Ford Authority

Vehicle Affordability Set To Improve In Spite Of Rate Hike

As if things weren’t bad enough after the prices of new and used vehicles soared to new record heights for the past roughly three years, the fact that the Federal Reserve has opted to also raise interest rates has made buying any sort of vehicle more expensive – unless one is paying cash, of course. Otherwise, rising interest rates have had a tremendous impact on vehicle affordability, even though the purpose of raising rates is to discourage this type of activity and slow down inflation. Yesterday, the Fed once again opted to raise interest rates – this time by 0.25 percent – but according to Cox Automotive, the automotive market may be soon returning to “normal,” regardless.

As has been the case for some time now, the Fed left open the possibility that it may make additional interest rate hikes in future months, but current conditions don’t seem to warrant such a move. The supply-demand curve – at least in the automotive market – has slowly inched back toward a more even balance as supply chain shortages ease, inventory improves, all while tighter lending standards and rising interest rates have slowed down demand somewhat.

As Cox Automotive points out, rising rates have effectively priced around 5-10 percent of customers out of the market completely, particularly in terms of used vehicles. However, it believes that this past spring marked a tipping point in that regard, and it forecasts improvements in vehicle affordability moving forward, which will have an incremental effect on demand. In fact, used vehicle loan rates have already declined by around a half-point, along with prices – which have dropped around three percent since April.

This data is supported by consumer inflation, which is finally trending lower than wage and household income growth for the first time in a while. While new vehicle interest rates continue to grow – reaching 9.2 on average in July – improving supply should help bring about more incentives and drive that figure down in the coming months – helping those priced out of the market return as soon as next year, according to analysts.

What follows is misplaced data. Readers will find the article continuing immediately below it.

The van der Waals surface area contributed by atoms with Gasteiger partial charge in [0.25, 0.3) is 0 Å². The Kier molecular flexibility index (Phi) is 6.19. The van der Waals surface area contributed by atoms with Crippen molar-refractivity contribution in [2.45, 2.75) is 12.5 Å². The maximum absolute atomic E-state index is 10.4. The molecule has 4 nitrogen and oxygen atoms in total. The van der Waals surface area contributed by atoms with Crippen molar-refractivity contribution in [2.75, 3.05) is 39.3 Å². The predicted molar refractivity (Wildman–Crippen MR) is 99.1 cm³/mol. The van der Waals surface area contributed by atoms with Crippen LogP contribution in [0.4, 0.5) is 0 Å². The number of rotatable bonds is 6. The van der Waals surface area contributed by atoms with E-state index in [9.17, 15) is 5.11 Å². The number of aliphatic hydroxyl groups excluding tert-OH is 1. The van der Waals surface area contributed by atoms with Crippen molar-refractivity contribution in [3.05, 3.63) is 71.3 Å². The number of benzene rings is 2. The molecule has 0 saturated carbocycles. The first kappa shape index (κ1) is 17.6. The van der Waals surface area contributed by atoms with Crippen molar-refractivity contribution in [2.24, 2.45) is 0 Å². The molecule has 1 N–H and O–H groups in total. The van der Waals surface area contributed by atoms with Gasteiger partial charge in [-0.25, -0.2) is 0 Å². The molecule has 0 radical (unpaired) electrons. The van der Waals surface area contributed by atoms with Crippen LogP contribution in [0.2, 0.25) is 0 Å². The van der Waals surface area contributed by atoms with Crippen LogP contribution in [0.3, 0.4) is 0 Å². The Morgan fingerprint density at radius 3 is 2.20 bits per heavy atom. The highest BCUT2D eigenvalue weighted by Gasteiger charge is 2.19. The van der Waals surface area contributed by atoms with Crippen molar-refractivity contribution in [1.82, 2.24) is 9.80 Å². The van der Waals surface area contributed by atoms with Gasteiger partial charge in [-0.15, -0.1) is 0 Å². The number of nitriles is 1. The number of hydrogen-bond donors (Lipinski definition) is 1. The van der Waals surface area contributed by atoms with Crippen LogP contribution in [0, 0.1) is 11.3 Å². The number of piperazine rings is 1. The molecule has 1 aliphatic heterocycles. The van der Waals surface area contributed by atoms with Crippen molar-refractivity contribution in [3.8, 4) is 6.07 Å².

We’ll have more on the state of vehicle affordability soon, so be sure and subscribe to Ford Authority for comprehensive Ford news coverage.

Brett's lost track of all the Fords he's owned over the years and how much he's spent modifying them, but his current money pits include an S550 Mustang and 13th gen F-150.

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  1. Francois

    It’s not “In Spite” of the rates hikes. It’s BECAUSE of the rates hikes. Basic supply and demand. It’s super pricey with the high interest rates, takers are few and far between, out come the rebates. Watch the Mach-E rebates start hammering us as supply is far exceeding demand. You combine that with the rapidly decelerating / about to tumble used car market and it’s about to get affordable again. Tumbling used car market? Yeah. Repos / defaults are through the roof because of aforementioned high prices / usury finance rates . Used cars are about to be plentiful and cheap again. Even the high end. I just saw a low mileage Ferrari 458 Italia for 185K. You couldn’t possibly unearth one for less than 235-250K just a few months ago.

    1. Joe

      Good late model low mileage vehicles are not going to be dropping in value by much. The repo numbers are not high enough to put a dent is the used car market. Many repos are beaten up and not the type the average consumer will want. There is still low interest rates on new vehicles, some CPO’s have financing programs below market. The cars that will be plentiful will be exotic cars and older high mileage junk.


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